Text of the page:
Texas had fully recovered to pre-pandemic 2019 job counts in October 2021 when it surpassed the October 2019 level. Moreover, job gains have sustained momentum each month since and, in May 2022, private employment stood 560,900, or 5.2 percent above the May 2019 posting in stark contrast to Pennsylvania’s 2 percent shortfall in jobs over the same period. Bear in mind that Texas employment growth between 2012 (end of recession) and 2019 was 19.2 percent compared to Pennsylvania’s 7.3 percent over the same period.
It is also noteworthy that from 2000 to 2012 Pennsylvania had almost no private sector job growth, rising only 0.6 percent for the period, owing in large part to the severe recession beginning in 2008. Over the long term, significant employment gains have been a problem for the state, notwithstanding a pickup in the pace that appears to be coincidental with the Marcellus Shale boom and faster national gains (14.2 percent) between 2012 and 2019.
Texas employment, meanwhile, has continued to barrel ahead and now stands 2.3 million jobs above the May 2012 level, a growth of 25 percent in 10 years.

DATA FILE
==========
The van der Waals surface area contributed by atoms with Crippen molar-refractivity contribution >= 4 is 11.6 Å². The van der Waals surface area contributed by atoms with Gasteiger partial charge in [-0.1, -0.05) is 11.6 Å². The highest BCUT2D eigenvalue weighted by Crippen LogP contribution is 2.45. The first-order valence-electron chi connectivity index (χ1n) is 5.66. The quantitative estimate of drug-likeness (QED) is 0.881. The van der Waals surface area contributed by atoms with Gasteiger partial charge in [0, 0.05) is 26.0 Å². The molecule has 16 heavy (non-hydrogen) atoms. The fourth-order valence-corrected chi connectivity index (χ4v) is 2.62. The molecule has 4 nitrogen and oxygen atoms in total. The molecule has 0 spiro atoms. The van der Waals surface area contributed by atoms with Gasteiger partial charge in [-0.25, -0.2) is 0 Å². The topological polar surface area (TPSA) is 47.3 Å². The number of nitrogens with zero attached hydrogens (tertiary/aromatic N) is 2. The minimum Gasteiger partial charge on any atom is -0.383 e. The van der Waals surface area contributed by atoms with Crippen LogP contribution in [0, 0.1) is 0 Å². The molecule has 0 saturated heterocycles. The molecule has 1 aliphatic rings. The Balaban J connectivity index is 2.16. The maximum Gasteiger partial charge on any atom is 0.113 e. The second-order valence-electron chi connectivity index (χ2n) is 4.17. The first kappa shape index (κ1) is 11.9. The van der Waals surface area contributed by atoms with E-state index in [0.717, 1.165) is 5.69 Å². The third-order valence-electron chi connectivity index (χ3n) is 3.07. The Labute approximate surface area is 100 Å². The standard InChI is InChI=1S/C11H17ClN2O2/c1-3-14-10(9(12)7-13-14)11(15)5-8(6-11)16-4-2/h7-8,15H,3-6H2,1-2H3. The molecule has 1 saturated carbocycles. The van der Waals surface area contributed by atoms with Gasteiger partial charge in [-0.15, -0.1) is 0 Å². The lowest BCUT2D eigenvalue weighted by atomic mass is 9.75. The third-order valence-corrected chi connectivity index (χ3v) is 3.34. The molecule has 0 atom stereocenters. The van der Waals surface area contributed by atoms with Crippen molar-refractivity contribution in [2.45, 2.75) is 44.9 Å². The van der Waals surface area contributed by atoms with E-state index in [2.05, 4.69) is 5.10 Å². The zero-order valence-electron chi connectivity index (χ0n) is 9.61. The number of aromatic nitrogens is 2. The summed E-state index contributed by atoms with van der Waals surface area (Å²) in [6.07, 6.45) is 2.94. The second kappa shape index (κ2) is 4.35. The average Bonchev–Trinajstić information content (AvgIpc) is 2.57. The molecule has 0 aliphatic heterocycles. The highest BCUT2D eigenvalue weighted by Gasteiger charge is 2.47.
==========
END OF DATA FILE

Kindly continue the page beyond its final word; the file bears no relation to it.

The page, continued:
Obviously, not all states are keeping up with the torrid pace Texas has experienced. For example, consider Connecticut. Private employment in Connecticut in May 2022 stood 35,000 or 2.4 percent below the pre-pandemic reading of May 2019. But worse still, the May 2022 job count was lower than any May since 2013. Longer term, from 2012 to 2019, annual job growth was just 4 percent, significantly slower than Pennsylvania’s 7.3 percent and less than a fourth of the growth in Texas.
Connecticut has been struggling even more than Pennsylvania to recover largely because it has had a weak employment environment for many years.
In sum, Pennsylvania private employment recovery trails the national performance, badly lags the Texas rebound and outperforms Connecticut by a slender margin.
As previous Policy Briefs have noted, there are two major differences between the faster growing states and the weaker performing states. One is whether the state is a Right-to-Work state and the second is the fraction of public-sector employees that are unionized—often even more important than Right-to-Work in states that have only recently adopted Right-to-Work.
Pennsylvania and Connecticut are non-Right-to-Work states with public sector unionization of 53.3 percent and 68.3 percent, respectively, in 2021. In sharp contrast, Texas is a Right-to-Work state with 13.4 percent of public employees in unions. Note, too, that the national rate of public-sector unionization was 33.9 percent and states are split almost evenly between Right-to-Work and non-Right-to-Work.
In short, job growth since the pandemic in the states studied here tracks perfectly with the percent of public union membership criteria. In order by job growth; Texas, the nation, Pennsylvania and Connecticut.